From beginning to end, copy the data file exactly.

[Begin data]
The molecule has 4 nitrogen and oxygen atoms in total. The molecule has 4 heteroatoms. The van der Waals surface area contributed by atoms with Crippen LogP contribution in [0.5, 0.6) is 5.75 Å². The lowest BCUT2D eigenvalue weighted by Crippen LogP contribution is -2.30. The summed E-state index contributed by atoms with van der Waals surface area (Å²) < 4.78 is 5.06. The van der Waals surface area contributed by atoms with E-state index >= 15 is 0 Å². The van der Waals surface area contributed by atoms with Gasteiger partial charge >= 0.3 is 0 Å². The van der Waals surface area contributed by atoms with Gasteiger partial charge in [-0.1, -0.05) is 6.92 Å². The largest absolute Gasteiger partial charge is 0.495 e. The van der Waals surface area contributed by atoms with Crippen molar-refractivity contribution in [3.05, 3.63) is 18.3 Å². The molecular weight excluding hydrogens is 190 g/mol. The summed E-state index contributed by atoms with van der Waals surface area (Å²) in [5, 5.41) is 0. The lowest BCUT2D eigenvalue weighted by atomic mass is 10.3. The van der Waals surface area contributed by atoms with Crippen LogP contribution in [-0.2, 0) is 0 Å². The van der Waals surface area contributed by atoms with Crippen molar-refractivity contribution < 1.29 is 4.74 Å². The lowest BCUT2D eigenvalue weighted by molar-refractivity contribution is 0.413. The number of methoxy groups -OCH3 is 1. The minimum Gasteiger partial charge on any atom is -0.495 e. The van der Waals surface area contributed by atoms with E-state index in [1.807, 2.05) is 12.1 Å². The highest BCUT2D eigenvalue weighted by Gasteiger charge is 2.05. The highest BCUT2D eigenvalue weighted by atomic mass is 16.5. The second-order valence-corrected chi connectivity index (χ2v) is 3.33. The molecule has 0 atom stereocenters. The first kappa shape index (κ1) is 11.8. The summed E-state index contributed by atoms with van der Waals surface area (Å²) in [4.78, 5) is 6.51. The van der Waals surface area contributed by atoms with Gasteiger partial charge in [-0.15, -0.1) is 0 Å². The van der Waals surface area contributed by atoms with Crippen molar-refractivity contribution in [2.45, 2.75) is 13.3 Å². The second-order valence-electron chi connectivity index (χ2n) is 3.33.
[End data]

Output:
The molecule has 4 nitrogen and oxygen atoms in total. The molecule has 4 heteroatoms. The van der Waals surface area contributed by atoms with Crippen LogP contribution in [0.5, 0.6) is 5.75 Å². The lowest BCUT2D eigenvalue weighted by Crippen LogP contribution is -2.30. The summed E-state index contributed by atoms with van der Waals surface area (Å²) < 4.78 is 5.06. The van der Waals surface area contributed by atoms with E-state index >= 15 is 0 Å². The van der Waals surface area contributed by atoms with Gasteiger partial charge >= 0.3 is 0 Å². The van der Waals surface area contributed by atoms with Gasteiger partial charge in [-0.1, -0.05) is 6.92 Å². The largest absolute Gasteiger partial charge is 0.495 e. The van der Waals surface area contributed by atoms with Crippen molar-refractivity contribution in [3.05, 3.63) is 18.3 Å². The molecular weight excluding hydrogens is 190 g/mol. The summed E-state index contributed by atoms with van der Waals surface area (Å²) in [5, 5.41) is 0. The lowest BCUT2D eigenvalue weighted by atomic mass is 10.3. The van der Waals surface area contributed by atoms with Crippen LogP contribution in [-0.2, 0) is 0 Å². The van der Waals surface area contributed by atoms with Crippen molar-refractivity contribution < 1.29 is 4.74 Å². The lowest BCUT2D eigenvalue weighted by molar-refractivity contribution is 0.413. The number of methoxy groups -OCH3 is 1. The minimum Gasteiger partial charge on any atom is -0.495 e. The van der Waals surface area contributed by atoms with E-state index in [1.807, 2.05) is 12.1 Å². The highest BCUT2D eigenvalue weighted by Gasteiger charge is 2.05. The highest BCUT2D eigenvalue weighted by atomic mass is 16.5. The second-order valence-corrected chi connectivity index (χ2v) is 3.33. The molecule has 0 atom stereocenters. The first kappa shape index (κ1) is 11.8. The summed E-state index contributed by atoms with van der Waals surface area (Å²) in [4.78, 5) is 6.51. The van der Waals surface area contributed by atoms with Gasteiger partial charge in [-0.15, -0.1) is 0 Å². The van der Waals surface area contributed by atoms with Crippen molar-refractivity contribution in [2.45, 2.75) is 13.3 Å². The second-order valence-electron chi connectivity index (χ2n) is 3.33.